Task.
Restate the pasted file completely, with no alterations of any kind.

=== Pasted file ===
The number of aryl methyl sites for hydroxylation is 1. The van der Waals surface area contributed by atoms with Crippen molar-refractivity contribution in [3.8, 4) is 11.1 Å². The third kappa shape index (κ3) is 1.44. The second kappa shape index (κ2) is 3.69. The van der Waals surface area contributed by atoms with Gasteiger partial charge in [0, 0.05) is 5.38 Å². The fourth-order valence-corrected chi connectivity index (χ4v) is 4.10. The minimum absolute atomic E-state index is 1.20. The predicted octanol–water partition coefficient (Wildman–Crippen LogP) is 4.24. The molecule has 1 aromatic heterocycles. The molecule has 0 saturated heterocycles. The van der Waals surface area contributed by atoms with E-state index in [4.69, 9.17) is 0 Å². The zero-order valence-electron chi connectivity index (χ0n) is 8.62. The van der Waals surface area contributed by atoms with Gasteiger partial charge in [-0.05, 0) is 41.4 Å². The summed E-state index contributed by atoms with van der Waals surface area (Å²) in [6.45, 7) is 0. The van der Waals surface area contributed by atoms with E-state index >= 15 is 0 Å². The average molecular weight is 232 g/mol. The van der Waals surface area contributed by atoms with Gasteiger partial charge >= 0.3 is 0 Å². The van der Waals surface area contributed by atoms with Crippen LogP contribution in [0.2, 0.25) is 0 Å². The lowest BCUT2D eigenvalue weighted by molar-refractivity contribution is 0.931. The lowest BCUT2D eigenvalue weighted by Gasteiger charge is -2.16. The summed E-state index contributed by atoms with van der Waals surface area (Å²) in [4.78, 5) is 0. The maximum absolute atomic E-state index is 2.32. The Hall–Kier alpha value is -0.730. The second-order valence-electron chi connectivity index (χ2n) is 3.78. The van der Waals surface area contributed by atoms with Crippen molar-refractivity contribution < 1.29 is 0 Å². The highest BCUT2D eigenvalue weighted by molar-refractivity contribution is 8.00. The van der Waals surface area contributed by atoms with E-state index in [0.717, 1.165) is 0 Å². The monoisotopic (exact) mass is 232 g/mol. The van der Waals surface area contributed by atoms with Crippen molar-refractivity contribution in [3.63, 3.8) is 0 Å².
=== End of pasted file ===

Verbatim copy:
The number of aryl methyl sites for hydroxylation is 1. The van der Waals surface area contributed by atoms with Crippen molar-refractivity contribution in [3.8, 4) is 11.1 Å². The third kappa shape index (κ3) is 1.44. The second kappa shape index (κ2) is 3.69. The van der Waals surface area contributed by atoms with Gasteiger partial charge in [0, 0.05) is 5.38 Å². The fourth-order valence-corrected chi connectivity index (χ4v) is 4.10. The minimum absolute atomic E-state index is 1.20. The predicted octanol–water partition coefficient (Wildman–Crippen LogP) is 4.24. The molecule has 1 aromatic heterocycles. The molecule has 0 saturated heterocycles. The van der Waals surface area contributed by atoms with E-state index in [4.69, 9.17) is 0 Å². The zero-order valence-electron chi connectivity index (χ0n) is 8.62. The van der Waals surface area contributed by atoms with Gasteiger partial charge in [-0.05, 0) is 41.4 Å². The summed E-state index contributed by atoms with van der Waals surface area (Å²) in [6.45, 7) is 0. The van der Waals surface area contributed by atoms with E-state index >= 15 is 0 Å². The average molecular weight is 232 g/mol. The van der Waals surface area contributed by atoms with Gasteiger partial charge >= 0.3 is 0 Å². The van der Waals surface area contributed by atoms with Crippen LogP contribution in [0.2, 0.25) is 0 Å². The lowest BCUT2D eigenvalue weighted by molar-refractivity contribution is 0.931. The lowest BCUT2D eigenvalue weighted by Gasteiger charge is -2.16. The summed E-state index contributed by atoms with van der Waals surface area (Å²) in [4.78, 5) is 0. The maximum absolute atomic E-state index is 2.32. The Hall–Kier alpha value is -0.730. The second-order valence-electron chi connectivity index (χ2n) is 3.78. The van der Waals surface area contributed by atoms with Crippen molar-refractivity contribution < 1.29 is 0 Å². The highest BCUT2D eigenvalue weighted by molar-refractivity contribution is 8.00. The van der Waals surface area contributed by atoms with E-state index in [0.717, 1.165) is 0 Å². The monoisotopic (exact) mass is 232 g/mol. The van der Waals surface area contributed by atoms with Crippen molar-refractivity contribution in [3.63, 3.8) is 0 Å².